In order to enable people to get married when and where they want, the Ministry of the Interior is weighing the possibility of expanding the right to officiate marriages to the private sector.
Analysis has only just begun of whether and how the rules surrounding the officiation of marriages can be changed, but Mari Käbi, an adviser at the Ministry of the Interior's Population Facts Department, believes that the need exists to expand the existing circle of service providers.
"We want the people getting married to have the wedding day they want," Käbi said. "If they want to get married on a specific date or in a very specific place, for example, it isn't always possible for the local government, notary or clergy who currently officiate marriages to accommodate those wishes."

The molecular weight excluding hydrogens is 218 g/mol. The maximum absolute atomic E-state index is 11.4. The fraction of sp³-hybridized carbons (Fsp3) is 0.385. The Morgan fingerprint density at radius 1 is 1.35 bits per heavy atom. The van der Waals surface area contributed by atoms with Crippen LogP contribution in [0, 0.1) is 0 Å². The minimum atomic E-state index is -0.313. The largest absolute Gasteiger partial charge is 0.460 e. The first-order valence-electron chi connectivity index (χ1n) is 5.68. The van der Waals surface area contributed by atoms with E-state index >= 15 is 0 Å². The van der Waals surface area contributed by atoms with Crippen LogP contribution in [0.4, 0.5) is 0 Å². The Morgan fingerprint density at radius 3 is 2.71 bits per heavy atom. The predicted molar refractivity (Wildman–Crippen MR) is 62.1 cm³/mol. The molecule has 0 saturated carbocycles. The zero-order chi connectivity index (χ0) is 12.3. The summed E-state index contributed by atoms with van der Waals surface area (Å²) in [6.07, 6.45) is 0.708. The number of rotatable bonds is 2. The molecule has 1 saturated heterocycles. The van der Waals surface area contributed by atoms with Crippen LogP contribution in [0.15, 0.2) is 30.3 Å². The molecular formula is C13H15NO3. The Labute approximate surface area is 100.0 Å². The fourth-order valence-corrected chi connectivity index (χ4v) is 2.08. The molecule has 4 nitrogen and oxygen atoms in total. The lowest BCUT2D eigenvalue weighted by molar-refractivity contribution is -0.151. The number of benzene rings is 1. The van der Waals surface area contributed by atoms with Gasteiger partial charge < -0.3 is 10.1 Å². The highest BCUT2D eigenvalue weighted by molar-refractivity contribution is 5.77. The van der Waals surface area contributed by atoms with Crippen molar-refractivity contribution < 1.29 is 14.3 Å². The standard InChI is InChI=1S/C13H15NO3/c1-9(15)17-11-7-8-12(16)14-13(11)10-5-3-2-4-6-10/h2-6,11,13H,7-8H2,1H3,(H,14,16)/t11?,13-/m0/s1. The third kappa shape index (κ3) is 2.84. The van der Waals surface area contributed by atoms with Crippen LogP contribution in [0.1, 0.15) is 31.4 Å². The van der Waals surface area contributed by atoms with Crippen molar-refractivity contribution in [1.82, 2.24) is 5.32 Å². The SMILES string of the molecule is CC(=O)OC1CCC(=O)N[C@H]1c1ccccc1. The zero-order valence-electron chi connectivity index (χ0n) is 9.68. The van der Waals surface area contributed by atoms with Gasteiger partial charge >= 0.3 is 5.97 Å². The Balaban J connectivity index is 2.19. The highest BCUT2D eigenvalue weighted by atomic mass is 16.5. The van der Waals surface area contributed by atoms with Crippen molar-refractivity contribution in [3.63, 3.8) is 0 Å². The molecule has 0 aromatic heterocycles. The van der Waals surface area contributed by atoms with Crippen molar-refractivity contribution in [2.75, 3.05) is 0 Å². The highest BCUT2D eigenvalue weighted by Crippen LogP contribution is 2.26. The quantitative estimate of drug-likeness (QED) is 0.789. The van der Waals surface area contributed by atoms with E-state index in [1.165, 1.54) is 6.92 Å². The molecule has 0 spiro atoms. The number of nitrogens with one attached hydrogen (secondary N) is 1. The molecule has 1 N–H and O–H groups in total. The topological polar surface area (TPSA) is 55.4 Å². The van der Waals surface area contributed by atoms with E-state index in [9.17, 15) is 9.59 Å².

Which is why the ministry is now commissioning an analysis examining the practices of at least three countries similar to Estonia and which will suggest what ideas Estonia could adopt.
"What the marriage officiation process would look like in general, what changes this would involve for those getting married, what changes this would involve for officials," the ministry adviser said, listing off questions that still need answers.
The analysis is also hoped to show how to ensure long-term interest, i.e. a stable market, for the private sector as well as what costs companies and the state alike would have to take into consideration.
Nonetheless, the Estonian ministry believes that if, for example, the master of ceremonies (pulmaisa in Estonian), who is already involved in the wedding ceremony, could be the one to officiate the marriage, that would ultimately reduce the burden on both officials and wedding couples alike.
Editor: Aili Vahtla